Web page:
Tor at the Heart: Tor Messenger
During the month of December, we're highlighting other organizations and projects that rely on Tor, build on Tor, or are accomplishing their missions better because Tor exists. Check out our blog each day to learn about our fellow travelers. And please support the Tor Project! We're at the heart of Internet freedom. Donate today!
Tor Messenger is a cross-platform chat program that aims to be secure by default and sends all of its traffic over Tor. It supports a wide variety of transport networks, including XMPP, IRC, Twitter, and others; enables Off-the-Record (OTR) Messaging automatically; has an easy-to-use graphical user interface; and has a secure automatic updater.
Tor Messenger builds on the networks you are familiar with, so you can continue communicating in a way your contacts are willing and able to do.
It's based on Instantbird, an instant messaging client developed in the Mozilla community, and leverages both the code (Tor Launcher, updater) and in-house expertise that the Tor Project has garnered working on Tor Browser with Firefox.
It was launched in Oct. 2015 and has since been receiving steady security and stability releases. However, there remain a few important items on the short term roadmap,
- Making the build reproducible on more platforms (so far only Linux)
- Porting some Tor Button-like features (security slider, new circuit for site)
- Taking advantage of Yawning's sandboxing work
- Translations and documentation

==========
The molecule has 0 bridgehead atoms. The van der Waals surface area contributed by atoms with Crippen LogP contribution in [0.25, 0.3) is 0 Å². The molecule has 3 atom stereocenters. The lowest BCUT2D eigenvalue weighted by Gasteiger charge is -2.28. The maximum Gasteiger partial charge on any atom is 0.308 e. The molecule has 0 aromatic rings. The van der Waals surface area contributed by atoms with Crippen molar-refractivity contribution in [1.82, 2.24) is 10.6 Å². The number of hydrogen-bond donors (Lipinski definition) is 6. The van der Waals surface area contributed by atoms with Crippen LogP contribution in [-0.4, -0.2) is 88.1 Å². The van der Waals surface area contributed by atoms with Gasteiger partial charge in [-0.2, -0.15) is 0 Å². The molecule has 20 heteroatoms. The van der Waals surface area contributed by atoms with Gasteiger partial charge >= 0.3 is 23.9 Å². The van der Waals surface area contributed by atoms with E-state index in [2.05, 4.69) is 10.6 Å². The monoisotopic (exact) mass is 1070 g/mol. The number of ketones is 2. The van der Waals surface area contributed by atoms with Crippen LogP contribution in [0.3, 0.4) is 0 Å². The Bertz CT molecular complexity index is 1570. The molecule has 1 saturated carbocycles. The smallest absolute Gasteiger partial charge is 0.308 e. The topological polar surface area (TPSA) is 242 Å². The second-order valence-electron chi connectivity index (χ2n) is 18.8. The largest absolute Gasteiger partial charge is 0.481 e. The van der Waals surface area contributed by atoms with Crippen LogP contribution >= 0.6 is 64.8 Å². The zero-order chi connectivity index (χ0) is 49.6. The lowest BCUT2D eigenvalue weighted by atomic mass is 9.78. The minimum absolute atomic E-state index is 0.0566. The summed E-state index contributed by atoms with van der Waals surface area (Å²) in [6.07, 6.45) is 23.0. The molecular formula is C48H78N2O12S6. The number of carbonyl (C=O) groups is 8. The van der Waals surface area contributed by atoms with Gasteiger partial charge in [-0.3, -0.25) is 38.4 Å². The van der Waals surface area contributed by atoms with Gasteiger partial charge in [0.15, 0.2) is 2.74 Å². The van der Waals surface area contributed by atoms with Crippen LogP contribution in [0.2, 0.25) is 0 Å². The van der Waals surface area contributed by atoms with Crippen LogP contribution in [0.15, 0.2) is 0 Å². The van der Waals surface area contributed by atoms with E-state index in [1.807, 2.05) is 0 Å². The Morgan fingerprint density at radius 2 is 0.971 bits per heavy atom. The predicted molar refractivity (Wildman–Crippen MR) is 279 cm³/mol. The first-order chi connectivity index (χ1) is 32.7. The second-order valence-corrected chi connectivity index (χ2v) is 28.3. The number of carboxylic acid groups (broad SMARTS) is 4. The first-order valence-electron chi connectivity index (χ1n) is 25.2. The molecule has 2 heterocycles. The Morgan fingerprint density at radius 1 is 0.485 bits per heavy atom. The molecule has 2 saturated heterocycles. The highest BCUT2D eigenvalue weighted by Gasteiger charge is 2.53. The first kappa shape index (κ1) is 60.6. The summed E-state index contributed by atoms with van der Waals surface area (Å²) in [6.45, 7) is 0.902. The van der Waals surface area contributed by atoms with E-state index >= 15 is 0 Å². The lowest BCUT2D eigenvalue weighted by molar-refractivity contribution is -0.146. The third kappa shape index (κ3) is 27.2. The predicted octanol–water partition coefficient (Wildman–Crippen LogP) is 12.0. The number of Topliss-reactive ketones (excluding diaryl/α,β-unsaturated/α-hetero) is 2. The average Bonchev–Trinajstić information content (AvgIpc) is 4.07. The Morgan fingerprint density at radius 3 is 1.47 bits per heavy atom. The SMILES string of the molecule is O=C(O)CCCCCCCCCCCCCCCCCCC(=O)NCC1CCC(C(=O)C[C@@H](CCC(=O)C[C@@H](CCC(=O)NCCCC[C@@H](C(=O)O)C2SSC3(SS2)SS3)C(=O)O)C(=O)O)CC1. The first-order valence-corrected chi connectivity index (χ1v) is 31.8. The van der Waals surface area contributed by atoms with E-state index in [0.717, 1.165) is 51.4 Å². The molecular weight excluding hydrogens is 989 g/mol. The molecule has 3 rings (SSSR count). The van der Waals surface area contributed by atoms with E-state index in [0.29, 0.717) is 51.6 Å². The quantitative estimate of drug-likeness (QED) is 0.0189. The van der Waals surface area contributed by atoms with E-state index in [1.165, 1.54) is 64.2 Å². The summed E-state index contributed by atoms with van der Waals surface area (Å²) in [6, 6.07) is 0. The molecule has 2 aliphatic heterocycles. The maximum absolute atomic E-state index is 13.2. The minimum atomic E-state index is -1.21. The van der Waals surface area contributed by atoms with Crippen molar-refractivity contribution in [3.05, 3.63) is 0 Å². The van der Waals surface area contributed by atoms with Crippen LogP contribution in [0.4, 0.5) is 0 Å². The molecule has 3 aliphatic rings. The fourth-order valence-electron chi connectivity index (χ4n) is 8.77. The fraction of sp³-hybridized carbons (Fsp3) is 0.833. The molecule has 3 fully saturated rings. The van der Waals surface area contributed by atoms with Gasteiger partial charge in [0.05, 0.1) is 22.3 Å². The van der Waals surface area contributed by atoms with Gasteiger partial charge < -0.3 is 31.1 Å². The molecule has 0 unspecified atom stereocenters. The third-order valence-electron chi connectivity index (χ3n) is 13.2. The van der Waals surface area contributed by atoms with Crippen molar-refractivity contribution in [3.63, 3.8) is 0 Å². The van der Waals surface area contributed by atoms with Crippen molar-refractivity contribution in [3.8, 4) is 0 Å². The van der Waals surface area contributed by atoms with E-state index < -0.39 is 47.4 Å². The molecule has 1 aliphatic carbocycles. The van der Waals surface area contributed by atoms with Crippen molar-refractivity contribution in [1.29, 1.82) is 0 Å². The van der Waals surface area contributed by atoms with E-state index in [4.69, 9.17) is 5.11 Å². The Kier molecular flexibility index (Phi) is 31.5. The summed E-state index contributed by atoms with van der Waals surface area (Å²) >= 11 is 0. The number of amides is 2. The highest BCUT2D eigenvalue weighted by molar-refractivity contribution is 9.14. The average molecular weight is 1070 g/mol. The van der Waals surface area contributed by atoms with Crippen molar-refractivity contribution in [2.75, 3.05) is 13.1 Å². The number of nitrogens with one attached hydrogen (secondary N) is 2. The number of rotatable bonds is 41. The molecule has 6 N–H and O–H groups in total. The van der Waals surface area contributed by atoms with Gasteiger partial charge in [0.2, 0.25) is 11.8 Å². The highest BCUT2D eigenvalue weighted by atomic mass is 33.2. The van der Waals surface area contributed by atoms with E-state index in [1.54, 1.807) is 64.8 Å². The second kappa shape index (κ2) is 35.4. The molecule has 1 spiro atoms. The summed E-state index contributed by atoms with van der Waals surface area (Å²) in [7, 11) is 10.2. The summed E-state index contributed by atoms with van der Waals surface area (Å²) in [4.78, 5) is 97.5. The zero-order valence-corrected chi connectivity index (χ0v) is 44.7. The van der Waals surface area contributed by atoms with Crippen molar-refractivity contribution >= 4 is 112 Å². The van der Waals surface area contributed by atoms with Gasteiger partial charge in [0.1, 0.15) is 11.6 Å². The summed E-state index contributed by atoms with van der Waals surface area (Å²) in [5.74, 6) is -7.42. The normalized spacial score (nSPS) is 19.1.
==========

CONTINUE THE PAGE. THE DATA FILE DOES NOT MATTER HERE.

- Engaging an independent audit
This summer, the team participated in GSoC, helping to mentor a project implementing CONIKS. CONIKS is a key verification system with the goal of easing the burden of key management for end-users, while at the same time not asking users to trust their communication providers to act in their interest. An alpha release was recently tagged.
At the Tor developers' meeting in Seattle this past September, we held several sessions on messaging. One of the goals was to help determine where to take Tor Messenger in the future. The consensus was that we should be focused on eliminating metadata, both in the currently supported networks (where this might materialize as rosterless communication or having temporary identities), or incorporating new networks with architectures like those found in other onion messaging systems. There are many unsolved problems here, like balancing serverless communication with presence detection and asynchronous messaging, and we're excited to help push the field forward.